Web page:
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Shaphon Munshi The Child Who Walks Backward The text that I will be analyzing is a poem by Lorna Crozier called The Child Who Walks Backwards. Throughout my analysis I will look into parental abuse, underlying meanings in the lines in the poetry, as well as connections I can make personally to the book. I think it is also important that I bring forth essential messages in the words and statements of the poem . The main theme I will choose to focus on is that abuse does not only happen at school or back alleys, but that it happens in homes as well. This poem is told from the perspective of someone on the outside of the abuse, specifically the neighbor to the mother and child. The poem goes on to tell you about how the mother claims that her young boy is allegedly running into things and having night terrors that cause these marks and injuries that appear on her son. As the poem goes on I believe that the description of the abuse increases from a level of bruises to broken bones to actual burning of the skin. It is quiet obvious that the neighbor knows better to believe that the boy is the one making these injuries occur, it is bluntly clear that neighbor is aware of the abuse in the statement “the child who climbed my maple with the sureness of a cat, trips in his room, cracks his skull on the bedpost, smacks his cheek on the floor.”. I am very fortunate to not of had to.
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Analysis of the poem . “Still I Rise” Maya Angelou’s poem . “Still I Rise” may contain different meanings depending on the reader who interprets it. It is a poem that talks about keeping one’s head up no matter how hard the situation they come from and not being affected by the problems on the side. Maya Angelou was part of a generation wherein the black race was still seen as “inferior”. During that time, the “truth” is usually kept hidden favoring the more superior groups of people. Hence, the first lines of her poem . “You may write me down in history With your bitter, twisted lies, You may trod me in the very dirt But still, like dust, I rise.” Maya Angelou was raped as a child. Thus, the line, “You may trod me in the very dirt” may be connected with the way she was treated when she was a child. On a larger sense, she may also be talking about the way her race was treated during the time of slavery. In the next stanza of her poem . Maya Angelou uses comparisons to depict a certain situation that she wants to show. “’Cause I walk like I’ve got oil wells Pumping in my living room.” In this certain line, Maya Angelou uses symbolism to express the way she rises above the situation. Oil wells are a symbol of prosperity. The richest countries in the world are oil selling countries. Thus, when Maya Angelou said that she walks like she has oil wells inside her living room, the reader.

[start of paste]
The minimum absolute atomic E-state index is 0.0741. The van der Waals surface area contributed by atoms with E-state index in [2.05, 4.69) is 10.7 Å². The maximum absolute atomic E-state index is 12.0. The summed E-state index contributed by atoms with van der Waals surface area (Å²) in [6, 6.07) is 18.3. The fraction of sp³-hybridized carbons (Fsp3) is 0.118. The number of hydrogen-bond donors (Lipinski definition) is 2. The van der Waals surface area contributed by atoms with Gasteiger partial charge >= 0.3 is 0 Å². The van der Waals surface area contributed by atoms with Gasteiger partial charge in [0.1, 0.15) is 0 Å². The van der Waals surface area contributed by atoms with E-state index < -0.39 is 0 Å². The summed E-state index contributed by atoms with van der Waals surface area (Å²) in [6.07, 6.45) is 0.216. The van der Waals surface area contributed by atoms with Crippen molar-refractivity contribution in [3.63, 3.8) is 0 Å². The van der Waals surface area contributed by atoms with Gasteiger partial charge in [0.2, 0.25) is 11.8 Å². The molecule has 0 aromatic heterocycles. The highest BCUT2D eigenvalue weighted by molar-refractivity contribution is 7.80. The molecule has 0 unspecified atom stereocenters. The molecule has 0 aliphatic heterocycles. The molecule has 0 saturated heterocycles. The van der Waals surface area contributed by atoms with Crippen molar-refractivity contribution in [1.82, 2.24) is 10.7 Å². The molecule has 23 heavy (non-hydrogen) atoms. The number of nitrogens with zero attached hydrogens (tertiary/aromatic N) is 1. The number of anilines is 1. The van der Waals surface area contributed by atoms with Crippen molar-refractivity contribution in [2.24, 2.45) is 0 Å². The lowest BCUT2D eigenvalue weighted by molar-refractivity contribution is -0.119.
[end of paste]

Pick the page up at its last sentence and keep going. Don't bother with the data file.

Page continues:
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When writing your own rhyme, you have to identify the theme or if given, stay close to the subject or speech topics that were provided by your instructor. You have to sit down and think about the main topic of your poem essay and put down things you have to mention in your work. A good idea can be to take a walk while giving a thought about your poem essay. This will allow you to concentrate on your poem essay and right away get some rhymes in your head. Nevertheless, Innovative Writing Assistance Service is able to provide any client with rhymes from love essay to teaching essay.
You can also be asked to analyze a given verse in your paper. In order to evaluate the rhyme you have to do reading on the types and genres that exist, and define where the verse belongs in your poem essay. You can visit a library or search online for the information that can benefit your assignment. A lot of rhymes have been previously analyzed by different famous people so you will not experience much difficulty putting your poem essay work together. To make your paper look professional it is necessary to include quotes from the verse and provide your explanations.
Poem essay is one of the most beautiful types of essays you have to write during school or university years. Unlike many other papers, poem essay is the kind of writing where you can use your imagination, letting your mind wonder, and put your thoughts on paper in form of a verse. Many students enjoy writing poem essays because you can be as creative as you want. Your poem essay can also be the one where you have to analyze a given poem and give your comments about it.Tips on writing a Poem Analysis Essay